• Information from UPMC with list of tested mutations: ThyroSeq®
    • References: Journal of the American Society of Cytopathology 2016;LIII:I, Thyroid 2015 Nov;25:1217

  • Asuragen miRInform
    • Sample Collection: Performed using samples from residual aspirated material collected from routine FNA that is placed in nucleic acid preservative solution
    • Test method: Limited mutation panel assesses for presence of 17 known thyroid cancer mutations, including BRAF and RAS point mutations and common rearrangements of RET / PTC and PAX8 / PPARγ
    • Test components available as stand alone assay or in varying combinations by other laboratories (for example, Quest Diagnostics)
    • Performance: PPV is 88% for Bethesda III category (AUS / FLUS) and 87% for Bethesda IV category (follicular neoplasm or suspicious for a follicular neoplasm)
    • Caveats: Limited mutational panel, requires interpretation of molecular results in clinical context
    • References: Journal of the American Society of Cytopathology 2016;LIII:I, J Clin Endocrinol Metab 2009 Jun;94:2092

  • Veracyte's Afirma Gene Expression Classifier (GEC)
  • Cleveland Clinic TSH Receptor mRNA test
    • Sample Collection: Two 7 mL lavender EDTA tubes of (peripheral) whole blood (collected prior to FNA) transported on ice; RNA must be isolated within 24 hours of blood draw
    • Test method: Measures serum thyrotropin receptor mRNA in peripheral blood to detect circulating invasive carcinoma cells of follicular origin by a molecular based assay using quantitative RT-PCR (RNA is extracted, reverse transcribed then subject to PCR and measured against a reference preparation of thyroid cancer RNA)
    • TSHR mRNA levels > 1.0 ng/µg total RNA = presence of thyroid cancer (either as a new preoperative diagnosis or may indicate high likelihood of recurrent or persistent disease in patients with known thyroid cancer)
    • Results reported in arbitrary units as reference preparation equivalent TSHR mRNA ng/µg of total RNA (Clin Chem 2002;48:1862)
    • Performance: Overall 81% PPV and 64% NPV but specificity increased when limited to category IV lesions (follicular neoplasm or suspicious for follicular neoplasm - 96% PPV and 77% NPV) (Journal of the American Society of Cytopathology 2016;LIII:I)
    • 72% sensitivity and 83% specificity in differentiation of malignant nodules from benign nodules (J Clin Endocrinol Metab 2004 Aug;89:3705, J Clin Endocrinol Metab 2005 Apr;90:1921)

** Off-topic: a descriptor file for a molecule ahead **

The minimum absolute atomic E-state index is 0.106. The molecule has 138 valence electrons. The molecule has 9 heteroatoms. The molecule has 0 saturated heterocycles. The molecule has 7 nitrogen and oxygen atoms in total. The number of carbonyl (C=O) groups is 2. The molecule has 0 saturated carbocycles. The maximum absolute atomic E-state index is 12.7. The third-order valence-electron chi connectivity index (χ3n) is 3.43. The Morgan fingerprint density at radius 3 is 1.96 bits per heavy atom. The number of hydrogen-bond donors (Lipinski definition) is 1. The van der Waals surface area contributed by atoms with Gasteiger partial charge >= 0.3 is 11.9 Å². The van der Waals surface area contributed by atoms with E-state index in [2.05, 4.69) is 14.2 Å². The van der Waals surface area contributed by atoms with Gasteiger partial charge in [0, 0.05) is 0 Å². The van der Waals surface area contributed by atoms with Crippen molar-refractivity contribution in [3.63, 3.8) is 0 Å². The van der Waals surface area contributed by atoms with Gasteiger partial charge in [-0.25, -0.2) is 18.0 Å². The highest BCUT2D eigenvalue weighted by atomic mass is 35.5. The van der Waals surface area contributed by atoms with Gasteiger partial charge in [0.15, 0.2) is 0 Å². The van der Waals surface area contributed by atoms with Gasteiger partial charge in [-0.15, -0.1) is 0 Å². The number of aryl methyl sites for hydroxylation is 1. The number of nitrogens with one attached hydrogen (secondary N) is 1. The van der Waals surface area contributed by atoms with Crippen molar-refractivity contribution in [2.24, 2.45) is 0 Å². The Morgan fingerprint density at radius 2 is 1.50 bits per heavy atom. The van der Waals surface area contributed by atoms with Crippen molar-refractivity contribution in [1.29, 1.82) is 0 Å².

• TSHR mRNA combined with FNA had 90% sensitivity and 80% specificity to diagnose thyroid cancer (Surgery 2010 Dec;148:1313)
    • The estimated functional sensitivity of the test is 0.14 ng/µg of total RNA (Clin Chem 2002;48:1862)
    • Caveats: Sample must be shipped overnight to ensure RNA isolation within 24 hours of collection
    • Multiple studies indicate detection and quantification of thyroglobulin and TSH-receptor mRNA in peripheral blood is unlikely to be suitable for follow up of differentiated thyroid cancer, due to the low levels detected in patients without evidence of the disease, suggesting small numbers of thyroid cells may be normally present in the circulation or that there may be ectopic transcription of thyroglobulin and TSH receptor mRNA from blood cells (Rev Esp Med Nucl 2010;29:109, Eur J Endocrinol 2002;147:575)
  • Note: with the reclassification of the encapsulated follicular variant of papillary thyroid carcinoma (EFVPT) to noninvasive follicular thyroid neoplasm with papillary-like nuclear features (NIFTP), the number of malignant diagnoses will significantly decrease, necessitating reevaluation of the predictive value of each of these molecular tests, since the rate of malignancy and specificity of these panels will likely decrease, especially category III lesions (AUS / FLUS) (Journal of the American Society of Cytopathology 2016;LIII:I)
  • Molecular / cytogenetics images

    Images hosted on other servers:

    Sample of Asuragen biopsy report

    Veracyte's Afirma
    Gene Expression
    Classifier
    (Download PDF)

    Proposed clinical algorithm

    Predicted NPV and PPV of
    ThyroSeq v2.1 compared to the
    Afirma gene expression classifier
    test in AUS / FLUS nodules